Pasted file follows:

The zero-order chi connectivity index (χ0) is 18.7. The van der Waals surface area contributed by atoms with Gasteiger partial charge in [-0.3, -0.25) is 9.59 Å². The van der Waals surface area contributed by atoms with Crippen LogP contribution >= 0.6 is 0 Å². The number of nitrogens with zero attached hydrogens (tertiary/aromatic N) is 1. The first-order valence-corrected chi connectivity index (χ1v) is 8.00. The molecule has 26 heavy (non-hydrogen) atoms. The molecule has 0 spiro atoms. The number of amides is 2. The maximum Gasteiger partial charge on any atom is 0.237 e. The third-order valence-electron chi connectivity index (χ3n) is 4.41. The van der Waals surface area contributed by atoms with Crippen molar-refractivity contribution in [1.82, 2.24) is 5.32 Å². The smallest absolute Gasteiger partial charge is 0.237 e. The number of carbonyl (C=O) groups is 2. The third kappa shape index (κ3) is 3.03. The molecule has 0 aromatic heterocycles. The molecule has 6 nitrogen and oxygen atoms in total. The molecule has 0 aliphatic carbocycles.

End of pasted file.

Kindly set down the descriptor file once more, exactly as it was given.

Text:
The zero-order chi connectivity index (χ0) is 18.7. The van der Waals surface area contributed by atoms with Gasteiger partial charge in [-0.3, -0.25) is 9.59 Å². The van der Waals surface area contributed by atoms with Crippen LogP contribution >= 0.6 is 0 Å². The number of nitrogens with zero attached hydrogens (tertiary/aromatic N) is 1. The first-order valence-corrected chi connectivity index (χ1v) is 8.00. The molecule has 26 heavy (non-hydrogen) atoms. The molecule has 0 spiro atoms. The number of amides is 2. The maximum Gasteiger partial charge on any atom is 0.237 e. The third-order valence-electron chi connectivity index (χ3n) is 4.41. The van der Waals surface area contributed by atoms with Crippen molar-refractivity contribution in [1.82, 2.24) is 5.32 Å². The smallest absolute Gasteiger partial charge is 0.237 e. The number of carbonyl (C=O) groups is 2. The third kappa shape index (κ3) is 3.03. The molecule has 0 aromatic heterocycles. The molecule has 6 nitrogen and oxygen atoms in total. The molecule has 0 aliphatic carbocycles.